While the Panthers have put up some nice offensive numbers, it has been the defense that has been the difference maker for Carolina's recent success. Nowhere is that more evident than up front, where the front four of the Panthers can arguably be called the best in the NFL. On the outside, the Panthers have Julius Peppers and Mike Rucker. Peppers has incredible speed for a big man and is consistently required to be chipped by a running back or double teamed. On the other side, Rucker is a strong run stuffer, although his sack numbers have dropped in the last couple of years. Some of that has been attributed to the loss of Kris Jenkins, an All-Pro caliber defensive tackle. He's healthy (for now), and teamed with mammoth free agent signee Maake Kemoeatu the Panthers have four down linemen that potentially could be Pro Bowlers this year and in future years.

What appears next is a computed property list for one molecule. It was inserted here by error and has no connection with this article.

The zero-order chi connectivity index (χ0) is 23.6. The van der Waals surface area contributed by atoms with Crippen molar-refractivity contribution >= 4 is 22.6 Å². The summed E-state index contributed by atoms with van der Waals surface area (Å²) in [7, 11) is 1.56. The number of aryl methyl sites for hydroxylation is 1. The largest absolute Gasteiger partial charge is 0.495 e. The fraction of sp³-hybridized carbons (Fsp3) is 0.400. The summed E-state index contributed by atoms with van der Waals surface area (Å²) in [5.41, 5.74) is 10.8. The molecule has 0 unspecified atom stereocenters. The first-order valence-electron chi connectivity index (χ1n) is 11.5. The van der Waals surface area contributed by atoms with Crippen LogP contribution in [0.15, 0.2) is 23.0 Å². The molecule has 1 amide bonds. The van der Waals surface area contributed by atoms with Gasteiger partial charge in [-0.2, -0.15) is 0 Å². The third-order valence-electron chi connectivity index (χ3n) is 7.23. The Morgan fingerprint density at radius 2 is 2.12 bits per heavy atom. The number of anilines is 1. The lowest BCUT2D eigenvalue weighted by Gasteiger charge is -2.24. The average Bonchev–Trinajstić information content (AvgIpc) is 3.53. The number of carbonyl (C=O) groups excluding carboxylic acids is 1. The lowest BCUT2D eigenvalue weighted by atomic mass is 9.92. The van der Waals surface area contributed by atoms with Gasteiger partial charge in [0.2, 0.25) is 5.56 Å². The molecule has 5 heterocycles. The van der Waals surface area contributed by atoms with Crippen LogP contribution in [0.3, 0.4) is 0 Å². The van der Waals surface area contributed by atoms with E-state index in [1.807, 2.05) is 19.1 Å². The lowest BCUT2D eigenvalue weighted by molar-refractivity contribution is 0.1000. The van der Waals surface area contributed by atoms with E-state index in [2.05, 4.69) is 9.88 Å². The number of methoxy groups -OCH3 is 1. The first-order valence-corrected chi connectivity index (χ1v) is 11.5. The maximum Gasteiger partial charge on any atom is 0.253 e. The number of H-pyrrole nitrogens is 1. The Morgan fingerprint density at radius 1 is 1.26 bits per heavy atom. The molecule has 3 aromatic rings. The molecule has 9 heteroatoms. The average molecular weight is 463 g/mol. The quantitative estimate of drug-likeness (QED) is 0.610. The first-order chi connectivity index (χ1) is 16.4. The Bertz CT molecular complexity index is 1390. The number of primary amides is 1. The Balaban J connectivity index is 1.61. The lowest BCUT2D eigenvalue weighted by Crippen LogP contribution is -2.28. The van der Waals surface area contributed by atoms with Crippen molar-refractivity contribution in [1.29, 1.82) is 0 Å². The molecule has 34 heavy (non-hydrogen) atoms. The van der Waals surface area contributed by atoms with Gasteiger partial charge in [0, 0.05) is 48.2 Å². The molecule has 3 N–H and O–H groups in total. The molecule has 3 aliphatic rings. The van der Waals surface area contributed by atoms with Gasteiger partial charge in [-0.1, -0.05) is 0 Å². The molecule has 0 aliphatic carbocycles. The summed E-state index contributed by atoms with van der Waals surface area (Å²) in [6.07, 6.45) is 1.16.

The Panthers defense sustained a severe blow when middle linebacker Dan Morgan was knocked out of Sunday's game due to a concussion sustained in Week 1. With Morgan out, the linebackers are pedestrian at best after losing Will Witherspoon and Brandon Short to free agency in the off-season. Na'il Diggs is likely just keeping the weakside position warm until rookie James Anderson is ready to take over. On the other side, Thomas Davis has great quickness and hitting ability, but doesn't read plays very well and gets out of position too often. This was a position of strength in 2005 and suddenly has become a liability.

The Panthers have invested a lot of money in the secondary, using a first-round pick in 2004 to get Chris Gamble and a lot of free agent money to sign Ken Lucas last year. Both are very strong in man coverage and are hard to beat in one-on-one situations. The safety position took a hit when Marlon McCree signed away as a free agent, but the combination of Mike Minter and Shaun Williams can get the job done, because their role is simpler with potential shut-down corners on both sides.